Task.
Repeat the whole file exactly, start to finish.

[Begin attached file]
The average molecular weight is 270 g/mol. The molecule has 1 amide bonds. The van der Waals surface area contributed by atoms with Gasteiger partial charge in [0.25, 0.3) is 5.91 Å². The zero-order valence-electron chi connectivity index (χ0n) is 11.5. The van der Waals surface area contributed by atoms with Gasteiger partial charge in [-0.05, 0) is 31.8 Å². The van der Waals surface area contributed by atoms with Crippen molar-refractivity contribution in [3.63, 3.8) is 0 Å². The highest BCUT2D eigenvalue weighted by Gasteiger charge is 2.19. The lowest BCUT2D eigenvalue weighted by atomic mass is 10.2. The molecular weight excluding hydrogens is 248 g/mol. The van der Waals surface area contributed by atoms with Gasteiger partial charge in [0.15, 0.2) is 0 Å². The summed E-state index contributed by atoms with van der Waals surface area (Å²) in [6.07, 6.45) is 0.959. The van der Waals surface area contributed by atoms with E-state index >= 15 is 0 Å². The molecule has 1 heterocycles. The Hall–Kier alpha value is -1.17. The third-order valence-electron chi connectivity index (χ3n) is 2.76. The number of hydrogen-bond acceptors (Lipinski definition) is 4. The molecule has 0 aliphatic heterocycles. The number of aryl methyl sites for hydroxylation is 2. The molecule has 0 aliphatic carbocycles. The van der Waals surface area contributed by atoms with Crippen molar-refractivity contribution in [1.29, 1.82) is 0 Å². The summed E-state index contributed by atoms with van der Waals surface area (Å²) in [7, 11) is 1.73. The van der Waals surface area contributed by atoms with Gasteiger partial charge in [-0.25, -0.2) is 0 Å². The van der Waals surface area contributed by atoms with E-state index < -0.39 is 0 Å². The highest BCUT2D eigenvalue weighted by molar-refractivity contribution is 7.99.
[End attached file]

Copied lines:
The average molecular weight is 270 g/mol. The molecule has 1 amide bonds. The van der Waals surface area contributed by atoms with Gasteiger partial charge in [0.25, 0.3) is 5.91 Å². The zero-order valence-electron chi connectivity index (χ0n) is 11.5. The van der Waals surface area contributed by atoms with Gasteiger partial charge in [-0.05, 0) is 31.8 Å². The van der Waals surface area contributed by atoms with Crippen molar-refractivity contribution in [3.63, 3.8) is 0 Å². The highest BCUT2D eigenvalue weighted by Gasteiger charge is 2.19. The lowest BCUT2D eigenvalue weighted by atomic mass is 10.2. The molecular weight excluding hydrogens is 248 g/mol. The van der Waals surface area contributed by atoms with Gasteiger partial charge in [0.15, 0.2) is 0 Å². The summed E-state index contributed by atoms with van der Waals surface area (Å²) in [6.07, 6.45) is 0.959. The van der Waals surface area contributed by atoms with E-state index >= 15 is 0 Å². The molecule has 1 heterocycles. The Hall–Kier alpha value is -1.17. The third-order valence-electron chi connectivity index (χ3n) is 2.76. The number of hydrogen-bond acceptors (Lipinski definition) is 4. The molecule has 0 aliphatic heterocycles. The number of aryl methyl sites for hydroxylation is 2. The molecule has 0 aliphatic carbocycles. The van der Waals surface area contributed by atoms with Crippen molar-refractivity contribution in [1.29, 1.82) is 0 Å². The summed E-state index contributed by atoms with van der Waals surface area (Å²) in [7, 11) is 1.73. The van der Waals surface area contributed by atoms with Gasteiger partial charge in [-0.25, -0.2) is 0 Å². The van der Waals surface area contributed by atoms with E-state index < -0.39 is 0 Å². The highest BCUT2D eigenvalue weighted by molar-refractivity contribution is 7.99.